5. 5. Challenges with development cooperation reinforcing isolated solutions NGOs NDPC GAS GSS Sector OHSc Ministries Central level Project MLGRD ILGS support MoFEP LGSS Capacity building Project Regional level support RCCs Regional services Capacity building Trad. Autho_ Local CBOs DDF- rities NGOs pool fund Local level+ project support MMDAs Sub-district structures Investments/ Capacity building 03.07.2012 Daria Fané, EU Delegation to Ghana
  6. 6. Challenges with development cooperation: bottlenecks to alignment and harmonisation•  Central and Regional level –  Alignment with decentralization policy framework priorities? –  Harmonisation of project support rather ad hoc coordination –  No cross-institutional workplans directing needed donor support for specific areas – no gap analysis with GoG funding –  Lack of coverage of certain important areas / firefighting•  Local level –  DDF: high level of harmonisation and coordinated support –  Certain level of pressure on national reforms but not sufficient –  Constraints at national level that cannot be solved through DDF impact negatively on performance of the Districts03.07.2012 Daria Fané, EU Delegation to Ghana
  7. 7. EU Ghana Decentralization Support Program – components: 2 levels•  Component 1 = supporting key bottleneck areas to move the reform process and coordination Institutional support component 2011 – 2015 – project support 5 Mio EUR; capacity building and technical assistance for –  Decentralized Human Resource Management (Local Government Service) –  Policy Coordination and Monitoring under IMCC (IMCC Secretariat) –  Social Accountability Platform•  Institutional support outside project: support to implementation of composite budgeting and PFM=improvement plan and future exepnditure assignments•  Component 2 Sector Reform Contract component 2013- 2015 – sector budget support 45 Mio EUR; linked to critical indicators from decentralization policy framework (mainly process/ mix outcome/ ouput) –  Political decentralization/ legal framework –  Administrative decentralization –  Fiscal decentralization –  Social accountability Daria Fané, EU Delegation to03.07.2012 Ghana –  Service delivery key areas of schedule 1 decentralization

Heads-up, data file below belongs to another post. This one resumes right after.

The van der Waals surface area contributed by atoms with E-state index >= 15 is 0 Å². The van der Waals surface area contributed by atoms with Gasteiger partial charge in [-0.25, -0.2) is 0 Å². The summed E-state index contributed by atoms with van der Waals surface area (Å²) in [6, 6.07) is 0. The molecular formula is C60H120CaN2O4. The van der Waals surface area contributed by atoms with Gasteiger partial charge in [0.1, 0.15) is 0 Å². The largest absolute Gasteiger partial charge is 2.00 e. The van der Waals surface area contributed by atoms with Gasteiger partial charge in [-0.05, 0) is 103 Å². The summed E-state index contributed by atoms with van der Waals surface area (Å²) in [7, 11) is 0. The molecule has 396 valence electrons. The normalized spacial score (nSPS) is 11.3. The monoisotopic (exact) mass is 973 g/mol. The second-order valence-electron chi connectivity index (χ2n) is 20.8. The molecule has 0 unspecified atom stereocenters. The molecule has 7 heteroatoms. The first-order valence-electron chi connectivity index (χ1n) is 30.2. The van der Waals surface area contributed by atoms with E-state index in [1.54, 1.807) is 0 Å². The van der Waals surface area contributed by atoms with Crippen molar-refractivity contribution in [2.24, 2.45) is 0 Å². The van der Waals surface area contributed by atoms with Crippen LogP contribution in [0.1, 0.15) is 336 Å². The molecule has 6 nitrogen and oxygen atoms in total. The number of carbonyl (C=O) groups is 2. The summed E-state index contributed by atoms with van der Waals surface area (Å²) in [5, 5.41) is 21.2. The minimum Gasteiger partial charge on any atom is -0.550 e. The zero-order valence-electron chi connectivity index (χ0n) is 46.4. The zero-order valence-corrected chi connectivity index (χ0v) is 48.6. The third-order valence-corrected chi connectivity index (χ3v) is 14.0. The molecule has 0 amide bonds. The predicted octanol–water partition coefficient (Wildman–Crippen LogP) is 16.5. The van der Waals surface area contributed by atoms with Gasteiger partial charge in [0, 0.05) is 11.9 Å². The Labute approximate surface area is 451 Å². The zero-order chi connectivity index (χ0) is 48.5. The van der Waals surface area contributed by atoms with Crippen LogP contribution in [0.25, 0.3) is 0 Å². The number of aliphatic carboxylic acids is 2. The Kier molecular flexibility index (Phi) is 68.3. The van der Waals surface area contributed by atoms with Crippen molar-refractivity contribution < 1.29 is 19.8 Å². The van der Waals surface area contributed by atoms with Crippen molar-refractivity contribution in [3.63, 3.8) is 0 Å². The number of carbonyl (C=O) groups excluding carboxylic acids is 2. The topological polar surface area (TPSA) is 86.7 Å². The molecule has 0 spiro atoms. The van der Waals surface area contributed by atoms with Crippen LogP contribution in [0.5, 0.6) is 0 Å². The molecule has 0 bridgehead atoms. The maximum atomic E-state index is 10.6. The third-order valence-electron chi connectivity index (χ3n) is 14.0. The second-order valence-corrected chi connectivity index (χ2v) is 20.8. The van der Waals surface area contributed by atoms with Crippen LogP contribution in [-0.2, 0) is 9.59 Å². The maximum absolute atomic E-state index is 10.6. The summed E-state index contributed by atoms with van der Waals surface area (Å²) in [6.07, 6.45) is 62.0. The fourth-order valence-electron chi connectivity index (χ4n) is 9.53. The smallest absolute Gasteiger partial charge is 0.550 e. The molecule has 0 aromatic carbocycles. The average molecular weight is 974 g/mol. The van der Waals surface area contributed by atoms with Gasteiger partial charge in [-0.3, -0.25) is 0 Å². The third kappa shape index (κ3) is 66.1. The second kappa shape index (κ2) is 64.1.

8. 8. Added value of EU Sector Budget support NGOs NDPC GAS GSS Sector OHSc Ministries Central levelProject MLGRD ILGSsupport MoFEP LGSS Capacity building Added value of EU Sector Budget supportProject Regional levelsupport RCCs Regional SBS services Trad. Autho_ Local CBOs rities NGOs DDF- Local levelpool fund MMDAs Sub-district structures 03.07.2012 Daria Fané, EU Delegation to Ghana
  9. 9. Added value of EU Sector Budget support•  Sector Budget support requires –  A strong and living policy framework –  An estimation of the costs involved in implementing the policy framework –  A common framework for performance monitoring –  Coordination and harmonisation between GoG and DPs –  Understanding of institutional bottlenecks and how to address them•  It therefore stimulates –  Focus and alignment on the GoG policy and its costing –  A systematic approach to performance review with agreed indicators which testify progress on key reform areas –  Strong coordination and harmonisation structures within GoG but also with DPs –  Harmonisation on capacity building and cross-institutional work solutions 03.07.2012 Daria Fané, EU Delegation to Ghana